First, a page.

This page is credited in full to Dave Cushman who created it. His voice is expressed in black colour text and any additions or comments in blue belong to myself. Credit: Dave Cushman’s website.
Once we have ‘collected’ our swarm we have to put it in a hive, in such a manner as it will not depart a further time (which would waste our effort in capturing it). We must make our hive as attractive as possible to the bees so that they have no desire to leave.
Time of day… Evening seems to be the most opportune time to hive a swarm as it then has at least an overnight stay on the combs or foundation that you are providing for them. The natural instincts of the younger bees to clean the comb or wax workers to build fresh or repair old comb will all help to knit the group into a new colony.
Time of year… In early spring and summer a swarm has the opportunity to develop and even gather a surplus. The later in the year a swarm occurs the less time is available for ‘natural’ build up and so drawn comb and feeding will help balance the equation.
Comb versus foundation… When I first started beekeeping I used foundation for hiving swarms, but as I built up stocks of comb I changed to using several drawn or part drawn combs flanked by frames with full sheets of foundation. With the advent of varroa, and the treatments for it, I have made a further change to starter strips just 20 mm wide (some recommend 25 mm, but I have a cutting jig for 20 mm). I also use frames with diagonal cut sheets of foundation.
Wild comb that the swarm has built whilst it has been clustering or if it has been ‘in the wild’ for some time, there may well be combs with brood. If either of these items are available they can be fitted into, so called,
‘swarm trapping frames’ that will enable the comb to be salvaged and provide a ‘magnet’ to help keep the swarm in one place whilst the new nest is established.
Feeding will keep the bees ‘busy’ at home and will aid any wax work that they may need to do. Some will say that a syrup with a high concentration of sugar should be used, but I use 1 kilo sugar + 1 Litre of water. The reason is simple… Many swarms occur in hot weather and a strong syrup loses some of its water by evaporation, thus causing crystallisation.
The makeup of the swarm receiving hive has some bearing on the effectiveness of the hiving operation.
The mechanical part of the operation is usually conducted by using one of two methods. The traditional and ‘pretty’ way of doing it and the straight forward ‘chucking them in’, both of these methods will work.
Whichever of the two methods we are going to use involves ‘throwing’ the bees out of the swarm box… This is illustrated at right and is not a violent action, but one that is a firm enough thump, using the heel of the palm, to dislodge the bees from their clustering in the box and disorient them sufficiently, so that they do not fly up in a cloud.
Throwing them straight into the top of a hive. This is the method that I have used most often. Although I have had a few failures, notably one that is written about on the page’Combs that smelled of PDB’, it is generally a reliable method.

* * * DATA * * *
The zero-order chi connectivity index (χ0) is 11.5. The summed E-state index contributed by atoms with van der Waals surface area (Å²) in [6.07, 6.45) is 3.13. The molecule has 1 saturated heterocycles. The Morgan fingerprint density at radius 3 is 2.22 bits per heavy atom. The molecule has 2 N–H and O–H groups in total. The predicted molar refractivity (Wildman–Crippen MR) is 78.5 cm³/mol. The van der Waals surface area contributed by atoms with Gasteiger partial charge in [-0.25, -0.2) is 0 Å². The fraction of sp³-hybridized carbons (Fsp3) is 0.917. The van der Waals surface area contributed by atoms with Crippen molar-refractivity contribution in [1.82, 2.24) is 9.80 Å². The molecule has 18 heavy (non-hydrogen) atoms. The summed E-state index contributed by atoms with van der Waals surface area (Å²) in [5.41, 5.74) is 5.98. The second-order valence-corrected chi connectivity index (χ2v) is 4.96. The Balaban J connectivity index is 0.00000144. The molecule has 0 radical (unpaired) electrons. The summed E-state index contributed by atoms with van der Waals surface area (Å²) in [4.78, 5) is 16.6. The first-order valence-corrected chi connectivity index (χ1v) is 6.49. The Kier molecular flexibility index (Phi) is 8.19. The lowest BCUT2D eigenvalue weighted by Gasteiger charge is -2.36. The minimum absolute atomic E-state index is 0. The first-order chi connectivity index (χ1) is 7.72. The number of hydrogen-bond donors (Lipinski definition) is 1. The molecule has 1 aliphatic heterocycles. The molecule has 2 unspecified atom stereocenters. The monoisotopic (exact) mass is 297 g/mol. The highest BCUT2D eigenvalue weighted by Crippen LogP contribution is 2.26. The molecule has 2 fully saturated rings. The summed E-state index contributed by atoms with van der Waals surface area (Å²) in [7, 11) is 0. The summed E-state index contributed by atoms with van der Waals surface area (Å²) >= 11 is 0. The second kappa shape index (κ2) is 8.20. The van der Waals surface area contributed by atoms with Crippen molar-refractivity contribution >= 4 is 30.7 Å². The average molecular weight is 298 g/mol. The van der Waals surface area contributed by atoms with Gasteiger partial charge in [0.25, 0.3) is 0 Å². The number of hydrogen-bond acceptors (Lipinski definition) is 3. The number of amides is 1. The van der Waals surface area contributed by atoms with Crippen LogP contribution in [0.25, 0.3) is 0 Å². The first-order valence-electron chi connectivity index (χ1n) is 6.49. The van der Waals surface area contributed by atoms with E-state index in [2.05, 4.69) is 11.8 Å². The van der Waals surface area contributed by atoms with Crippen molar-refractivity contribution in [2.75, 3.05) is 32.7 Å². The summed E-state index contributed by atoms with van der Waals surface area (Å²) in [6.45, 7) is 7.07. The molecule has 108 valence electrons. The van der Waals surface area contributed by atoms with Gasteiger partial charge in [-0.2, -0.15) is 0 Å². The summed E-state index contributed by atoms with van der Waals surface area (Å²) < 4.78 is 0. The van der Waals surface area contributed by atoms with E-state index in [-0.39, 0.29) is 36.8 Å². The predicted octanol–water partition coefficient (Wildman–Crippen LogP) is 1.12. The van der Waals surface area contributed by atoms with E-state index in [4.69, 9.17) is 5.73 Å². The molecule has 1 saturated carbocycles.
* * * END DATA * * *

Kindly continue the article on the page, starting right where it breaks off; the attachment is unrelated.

Prepare your hive as shown in the diagram at right. Throw the bees into the gap in the middle of the box and put the loose combs gently on top of the pile of bees. Allow these combs or frames of foundation to sink as the bees disperse, then when they have dropped to their normal position brush any loose bees inwards, finally placing the roof in position.
This is the traditional way that it is done. The hive is prepared with combs or frames of foundation and a ramp is made using a board from the ground up to the hive entrance. The bottom portion of the board has a cloth spread over it encompassing an area of ground in front of the hive.
Finally the bees are thrown onto the cloth… They will crawl up the board and start fanning at the entrance, whereupon all the bees then scuttle up the ramp and into the hive. You may be lucky and spot the queen who will probably run a little faster than the workers and maybe run over the worker’s backs rather than the board.
The cloth is used to present a continuous surface otherwise many bees get lost in the grass or cluster under the ramp, which slows down the hiving process.
Disease risk… You have to be aware that your swarm may be diseased. I have collected many hundreds if not thousands of swarms during my beekeeping career, but I have not had an occurrence of any major disease. Nosema and Acarine have been present on occasions but, a fresh start on new foundation has almost always ‘done the trick’ having said that any colonies that did not appear to be ‘normal’ and vigorous after a few days were closed up and dispatched with a half pint of petrol. Since those days we now have to cope with varroa and some late swarms can carry a considerable mite load.
Disease treatment… I was taught as a beginner to feed syrup that had been laced with Fumidil “B”, which I did for a few years until I began to question whether such treatment caused the disease to be masked and thus propagated further rather than being reduced. With the added stress that varroa now causes I am thinking of returning to the original idea of treatment of swarms with Fumidil “B” but, I am still concerned that it is a mask rather than a cure. That dilemma resolved itself when I decided that it was not worthwhile to treat for nosema and that losing such colonies was a ‘purification’ of stock rather than a loss.
The equipment in the illustrations is of the non standard type that I use… Most British beekeepers use “standard” National equipment and thus will use a crown board and a telescoping roof instead of the one piece insulated ‘Rational’ type that I have illustrated.